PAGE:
Figure 2. Knowledge of how EVD is transmitted.

3.6. Knowledge of How to Prevent EVD

As high as 58.1% (495/852) of respondents spontaneously mentioned reduced contact with bats, monkeys, pigs and other wild animals as a means to preventing EVD spread (Figure 3).

As shown in Figure 3, maintenance of hand hygiene (i.e. proper hand-washing and the use of hand sanitizers) was the next most commonly perceived prevention approach as 36.5% (311/852) mentioned spontaneously. Culling of infected animals and burning their carcasses was least mentioned spontaneously as a means of prevention 8% (71/ 852).

Tables 2-4 present associations of respondent characteristics by tertiles of the population. With the exception of sex and age, differences across the tertiles of other socio-demographic characteristics―education, place of residence and household wealth quintiles―were highly significant for knowledge of EVD symptoms (Table 2), modes of transmission (Table 3) or preventive practices (Table 4).

Figure 3. Knowledge of how to prevent EVD.

Levels of knowledge of EVD symptoms were highest among respondents with secondary or higher education, in professional, clerical occupations, living in urban locations, living in Kintampo North Municipality and those in the least poor wealth quintile (Table 2).

Similarly, persons with secondary or higher education, in professional, clerical occupations, living in urban locations, living in Kintampo North Municipality and those in the least poor wealth quintile were much more knowledgeable about modes of EVD transmission (Table 3). These same categories of respondents knew more about EVD preventive practices (Table 4). In contrast with knowledge of EVD symptoms and modes of transmission, however, a weak relationship was observed between occupation and district when knowledge of EVD preventive practices was considered.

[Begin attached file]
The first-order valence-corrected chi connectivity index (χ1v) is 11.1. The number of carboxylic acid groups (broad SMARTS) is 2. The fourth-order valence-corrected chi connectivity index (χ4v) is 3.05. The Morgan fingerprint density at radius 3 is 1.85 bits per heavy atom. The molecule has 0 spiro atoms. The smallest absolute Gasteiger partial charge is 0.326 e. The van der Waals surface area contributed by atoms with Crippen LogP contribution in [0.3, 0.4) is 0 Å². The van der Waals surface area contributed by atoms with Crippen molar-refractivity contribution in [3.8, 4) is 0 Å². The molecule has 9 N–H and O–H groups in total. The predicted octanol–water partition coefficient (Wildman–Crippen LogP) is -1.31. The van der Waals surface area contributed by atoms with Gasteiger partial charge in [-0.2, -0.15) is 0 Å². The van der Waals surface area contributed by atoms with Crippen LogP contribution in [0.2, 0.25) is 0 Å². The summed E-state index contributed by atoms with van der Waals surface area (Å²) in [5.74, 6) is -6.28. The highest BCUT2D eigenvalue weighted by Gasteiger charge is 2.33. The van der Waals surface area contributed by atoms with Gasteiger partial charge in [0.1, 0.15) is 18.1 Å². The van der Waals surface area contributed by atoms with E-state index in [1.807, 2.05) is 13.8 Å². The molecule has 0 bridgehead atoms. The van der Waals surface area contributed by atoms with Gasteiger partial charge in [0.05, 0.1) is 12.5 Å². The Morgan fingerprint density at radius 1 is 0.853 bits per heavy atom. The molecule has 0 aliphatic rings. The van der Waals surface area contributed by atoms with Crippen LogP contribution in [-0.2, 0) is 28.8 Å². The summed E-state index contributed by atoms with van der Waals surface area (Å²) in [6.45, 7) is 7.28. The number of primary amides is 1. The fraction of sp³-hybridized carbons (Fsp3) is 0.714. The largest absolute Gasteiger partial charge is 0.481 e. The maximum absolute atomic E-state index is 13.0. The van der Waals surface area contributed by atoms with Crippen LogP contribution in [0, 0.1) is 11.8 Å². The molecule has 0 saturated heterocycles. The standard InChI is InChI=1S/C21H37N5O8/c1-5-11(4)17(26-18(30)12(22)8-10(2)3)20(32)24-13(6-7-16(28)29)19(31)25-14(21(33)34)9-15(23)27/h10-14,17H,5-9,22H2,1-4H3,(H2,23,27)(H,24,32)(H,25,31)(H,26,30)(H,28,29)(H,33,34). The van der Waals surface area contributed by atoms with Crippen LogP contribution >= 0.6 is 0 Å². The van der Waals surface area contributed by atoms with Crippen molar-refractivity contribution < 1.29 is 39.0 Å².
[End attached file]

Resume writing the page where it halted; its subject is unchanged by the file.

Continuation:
3.7. Attitudes about EVD

Majority 94% (803/852) of respondents acknowledged that EVD was a serious disease.

Table 2. Distributions of knowledge tertiles for EVD symptoms by respondents’ socio-demo- graphic characteristics.

Table 3. Distributions of knowledge tertiles for modes of EVD transmission by respondents’ socio-demographic characteristics.

Table 4. Percentage distributions of knowledge tertiles of EVD preventive practices by respondents’ socio-demographic characteristics.

A smaller proportion 58% (402/852) however saw themselves at risk of contracting the disease (Figure 4). A statement from an IDI seems to confirm the latter view: “The disease is not meant for one person. Everybody is liable. For example if there is an outbreak, I can contract it with my children.” (Female, farmer)

Over 60% (528/852) of respondents did not agree that EVD affected only those who consumed bush meat or bats. Some IDI participants however had dissenting views: “...all animals in the bush have this disease so if you eat them or if you come into contact with these dead animals you can get it” (Male, chemical seller).